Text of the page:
Friday, February 5, 2021

Legislative Dada


Jean Tinguely, Ballet des Pauvres, 1961, via WikiArt.

Now that the budget reconciliation process is pretty much inevitable for the passing of the Covid relief plan, and the Senate's version of the bill has passed the Senate (at about 5:30 this morning), it's time to stop whipping up enthusiasm for this blow against Republican obstruction and start thinking about how disappointing and dispiriting it's going to be in actual practice, or, as Ezra Klein tells us from his new perch at The Times ("The Senate Has Become a Dadaist Nightmare")

The modern use of budget reconciliation is a kludge. The institution has become paralyzed by the filibuster and rather than rewriting its rules to solve that problem, senators have instead patched it through budget reconciliation. The Senate gets just enough done that no one can say it is actually impossible to pass big bills through the body. But budget reconciliation narrows the range of problems Congress can solve, the number of bills it can pass and the policy mechanisms it can use. No one would ever design a legislative body that worked this way, but this is how the Senate has come to work, one kludge on top of another. “For any particular problem we have arrived at the most Gerry-rigged, opaque and complicated response,” [Steven] Teles wrote. That is both an apt description of today’s Senate and of the kind of policy budget reconciliation produces.

In fact it's the king of kludges. The only other time the word "kludge" has ever been used as something other than a joke (a 1993 Russell Baker joke) in The Times was by Paul Krugman, in 2013 columns about the greatest of all reconciliation maneuvers, the passage of the Affordable Care Act, and a reference to the same Steven Teles paper:

Still, the fact remains that Obamacare is an immense kludge — a clumsy, ugly structure that more or less deals with a problem, but in an inefficient way. 

The thing is, such better-than-nothing-but-pretty-bad solutions have become the norm in American governance. As Steven Teles of Johns Hopkins University put it in a recent essay, we’ve become a “kludgeocracy.” And the main reason that is happening, I’d argue, is ideology.

The best thing about Ezra joining The Times is that somebody other than me will be referencing Dada in talking about US politics.

Dr. K. was talking about the kludginess of the bill's Jean Tinguely design, intended to provide US citizens with the benefits of universal healthcare but with layers of complexity built in to ensure that no  insurance company would lose a dime on this revolution; but he might as well have been talking about the way it was snuck through the Senate, by the reconciliation procedure, with the effect that the new law couldn't be implemented for four years (putting it into operation right away would have increased the deficit in a year 10 years after its 2010 passage, thus causing an infringement of one of the Byrd Rules instituted by Senator Robert Byrd in 1990.

We're going to be seeing Byrd Rule problems in the Covid relief bill as well. Paul Krawzak at Roll Call suggests close to half of the $1.9 trillion can't be voted on through the reconciliation procedure, because the Byrd Rule says the procedure is only for mandatory government spending ("entitlements"), not discretionary spending:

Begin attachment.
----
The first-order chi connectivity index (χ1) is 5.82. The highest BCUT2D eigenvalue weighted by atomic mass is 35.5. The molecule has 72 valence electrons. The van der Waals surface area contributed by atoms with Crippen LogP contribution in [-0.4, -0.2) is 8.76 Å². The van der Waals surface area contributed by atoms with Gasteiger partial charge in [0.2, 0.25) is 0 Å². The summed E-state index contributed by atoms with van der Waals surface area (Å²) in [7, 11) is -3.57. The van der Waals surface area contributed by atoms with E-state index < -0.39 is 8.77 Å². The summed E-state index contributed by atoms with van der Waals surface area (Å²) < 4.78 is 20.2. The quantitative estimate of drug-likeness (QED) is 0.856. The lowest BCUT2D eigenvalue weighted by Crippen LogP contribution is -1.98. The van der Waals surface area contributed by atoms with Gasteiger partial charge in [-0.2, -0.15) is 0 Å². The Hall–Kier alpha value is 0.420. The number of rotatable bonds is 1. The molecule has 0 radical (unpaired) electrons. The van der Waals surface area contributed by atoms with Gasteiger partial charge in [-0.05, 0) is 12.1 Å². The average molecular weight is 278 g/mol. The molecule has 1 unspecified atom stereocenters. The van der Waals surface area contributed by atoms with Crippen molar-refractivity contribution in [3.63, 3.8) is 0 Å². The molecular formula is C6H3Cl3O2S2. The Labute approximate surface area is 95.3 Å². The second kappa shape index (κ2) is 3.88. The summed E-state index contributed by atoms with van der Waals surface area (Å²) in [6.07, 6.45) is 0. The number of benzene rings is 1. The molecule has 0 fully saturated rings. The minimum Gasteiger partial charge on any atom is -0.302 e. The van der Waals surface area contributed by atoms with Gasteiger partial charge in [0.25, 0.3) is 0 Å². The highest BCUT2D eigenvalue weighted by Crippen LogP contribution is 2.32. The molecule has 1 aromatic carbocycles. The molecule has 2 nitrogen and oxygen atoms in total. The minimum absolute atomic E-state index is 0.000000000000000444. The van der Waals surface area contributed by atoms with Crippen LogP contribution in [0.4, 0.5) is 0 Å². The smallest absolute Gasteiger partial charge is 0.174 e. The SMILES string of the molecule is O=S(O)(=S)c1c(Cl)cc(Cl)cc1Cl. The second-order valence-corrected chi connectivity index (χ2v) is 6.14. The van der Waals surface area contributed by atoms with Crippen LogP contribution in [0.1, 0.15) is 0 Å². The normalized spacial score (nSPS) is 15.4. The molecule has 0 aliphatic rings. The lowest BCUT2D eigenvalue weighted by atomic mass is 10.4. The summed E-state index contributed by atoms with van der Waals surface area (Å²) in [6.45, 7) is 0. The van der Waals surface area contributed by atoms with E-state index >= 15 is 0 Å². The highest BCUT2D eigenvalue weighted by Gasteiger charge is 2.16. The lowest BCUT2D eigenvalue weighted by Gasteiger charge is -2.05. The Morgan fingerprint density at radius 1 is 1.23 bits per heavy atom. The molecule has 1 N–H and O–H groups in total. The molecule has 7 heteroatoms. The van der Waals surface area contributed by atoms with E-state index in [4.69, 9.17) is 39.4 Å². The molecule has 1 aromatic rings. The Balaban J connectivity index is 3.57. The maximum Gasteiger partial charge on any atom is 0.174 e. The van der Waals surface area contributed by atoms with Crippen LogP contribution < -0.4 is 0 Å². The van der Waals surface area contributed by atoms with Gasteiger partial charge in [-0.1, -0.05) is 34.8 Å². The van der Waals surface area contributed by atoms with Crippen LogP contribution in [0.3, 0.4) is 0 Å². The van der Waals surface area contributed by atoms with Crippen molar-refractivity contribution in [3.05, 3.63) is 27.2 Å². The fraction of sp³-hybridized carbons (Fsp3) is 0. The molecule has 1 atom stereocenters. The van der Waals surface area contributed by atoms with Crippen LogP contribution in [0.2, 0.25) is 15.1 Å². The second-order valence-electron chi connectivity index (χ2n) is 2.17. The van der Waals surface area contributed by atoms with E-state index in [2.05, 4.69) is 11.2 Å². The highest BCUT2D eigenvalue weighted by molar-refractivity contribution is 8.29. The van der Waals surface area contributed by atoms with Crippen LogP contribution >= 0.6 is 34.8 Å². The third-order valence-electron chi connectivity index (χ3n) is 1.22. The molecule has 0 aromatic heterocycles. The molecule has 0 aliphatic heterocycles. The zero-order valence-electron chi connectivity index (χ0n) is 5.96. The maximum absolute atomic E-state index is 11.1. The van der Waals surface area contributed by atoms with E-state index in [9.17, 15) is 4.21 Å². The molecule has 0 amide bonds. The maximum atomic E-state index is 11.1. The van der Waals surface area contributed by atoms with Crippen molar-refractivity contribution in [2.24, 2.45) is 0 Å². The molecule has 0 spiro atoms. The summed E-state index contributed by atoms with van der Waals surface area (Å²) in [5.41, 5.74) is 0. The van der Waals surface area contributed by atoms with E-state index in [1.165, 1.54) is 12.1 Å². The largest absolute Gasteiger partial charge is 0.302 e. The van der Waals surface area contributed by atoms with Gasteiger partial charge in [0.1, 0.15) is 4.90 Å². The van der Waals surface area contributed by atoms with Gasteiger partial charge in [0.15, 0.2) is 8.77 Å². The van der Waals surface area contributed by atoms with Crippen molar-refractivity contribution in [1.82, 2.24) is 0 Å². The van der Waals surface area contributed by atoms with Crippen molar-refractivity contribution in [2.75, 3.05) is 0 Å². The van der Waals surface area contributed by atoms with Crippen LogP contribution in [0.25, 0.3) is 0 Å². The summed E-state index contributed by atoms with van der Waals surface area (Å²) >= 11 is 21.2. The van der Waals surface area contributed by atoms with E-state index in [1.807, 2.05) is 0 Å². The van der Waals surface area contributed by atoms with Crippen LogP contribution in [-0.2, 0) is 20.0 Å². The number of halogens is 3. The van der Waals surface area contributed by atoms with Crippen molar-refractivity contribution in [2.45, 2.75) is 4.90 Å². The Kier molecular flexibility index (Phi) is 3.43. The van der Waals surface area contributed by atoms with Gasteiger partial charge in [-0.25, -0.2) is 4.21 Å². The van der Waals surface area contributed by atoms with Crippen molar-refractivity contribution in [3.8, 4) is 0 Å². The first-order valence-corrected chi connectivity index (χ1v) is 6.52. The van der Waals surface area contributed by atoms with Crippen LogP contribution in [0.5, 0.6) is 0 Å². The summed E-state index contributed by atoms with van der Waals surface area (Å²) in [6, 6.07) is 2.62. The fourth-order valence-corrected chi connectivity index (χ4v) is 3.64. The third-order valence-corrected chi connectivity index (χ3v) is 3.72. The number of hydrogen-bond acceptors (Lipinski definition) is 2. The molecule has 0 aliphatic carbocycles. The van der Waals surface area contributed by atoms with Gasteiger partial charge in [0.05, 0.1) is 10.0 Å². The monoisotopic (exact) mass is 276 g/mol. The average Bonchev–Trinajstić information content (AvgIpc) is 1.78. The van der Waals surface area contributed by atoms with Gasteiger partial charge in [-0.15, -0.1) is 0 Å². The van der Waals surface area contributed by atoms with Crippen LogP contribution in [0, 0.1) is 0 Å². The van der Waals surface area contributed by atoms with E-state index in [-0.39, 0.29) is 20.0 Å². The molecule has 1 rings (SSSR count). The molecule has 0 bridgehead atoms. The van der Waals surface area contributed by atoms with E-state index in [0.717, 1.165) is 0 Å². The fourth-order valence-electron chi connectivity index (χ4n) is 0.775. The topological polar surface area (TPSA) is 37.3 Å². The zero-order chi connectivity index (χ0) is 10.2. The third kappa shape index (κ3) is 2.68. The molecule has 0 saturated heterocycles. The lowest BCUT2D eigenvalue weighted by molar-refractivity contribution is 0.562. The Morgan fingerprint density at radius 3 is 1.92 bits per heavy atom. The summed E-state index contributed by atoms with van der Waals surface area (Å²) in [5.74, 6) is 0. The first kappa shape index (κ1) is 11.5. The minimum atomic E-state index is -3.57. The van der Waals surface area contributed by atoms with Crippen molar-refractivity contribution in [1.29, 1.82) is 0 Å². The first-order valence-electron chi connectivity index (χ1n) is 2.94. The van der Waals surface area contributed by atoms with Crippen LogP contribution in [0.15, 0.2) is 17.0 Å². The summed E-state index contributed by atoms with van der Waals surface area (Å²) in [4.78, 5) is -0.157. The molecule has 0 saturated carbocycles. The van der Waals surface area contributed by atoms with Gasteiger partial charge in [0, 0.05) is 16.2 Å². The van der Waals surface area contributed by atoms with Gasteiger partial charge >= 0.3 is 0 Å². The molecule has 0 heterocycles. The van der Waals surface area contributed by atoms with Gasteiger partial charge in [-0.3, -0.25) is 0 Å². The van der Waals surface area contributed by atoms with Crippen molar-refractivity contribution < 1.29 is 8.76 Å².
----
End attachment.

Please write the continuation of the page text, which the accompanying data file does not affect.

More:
Provisions that could fall to the Byrd rule include funding such as a proposed $170 billion for education; $160 billion for vaccines, testing and public health jobs; $40 billion for child care; and many more. 

The Byrd rule also bars measures that have no impact on the federal budget or are “merely incidental” to their impact on the budget. It’s widely agreed that the proposal to raise the federal minimum wage to $15 an hour would not survive the Byrd rule, for instance. 

Other provisions in the same boat include extending a moratorium on evictions, although the administration can do so temporarily without Congress, and an employer mandate to provide paid family leave — though tax credits to reimburse firms that opt to provide leave would be allowed.

Or maybe not, you know, because the Senate doesn't always obey its own rules. The 2017 Trump tax bill, for example, passed through reconciliation, failed to include a "sunset" provision for the corporate tax cut, but was kludged up to compensate—apparently because they couldn't get enough Republican votes for the bill without it. Similarly, with the new chair of the Senate Budget Committee—that's one Senator Bernard Sanders (I-VT), and just typing it makes me feel warm all over—working at his wiliest, various things can probably be saved, notably the minimum wage provision (it's germane because it increases the amount of money the federal government has to pay on wages, and also because by boosting incomes across the economy it will reduce the amount of money the government spends on poverty reduction—a CBO report on this is expected sometime soon).

But I'm preparing for disappointment, as a bill without most of these provisions isn't going to do the job we need (even as the one that has the least relevance to policy, that $1400 check, survives)—without the school assistance and vaccine funding it won't even help with Covid. And returning us, perhaps, to the awful spot where only the abolition of the filibuster can fix things even temporarily, and we know that's just not going to happen, 

And more and more convinced that the only way to get this stupid form of government working properly is to get rid of the Senate altogether, which means it's never going to happen.

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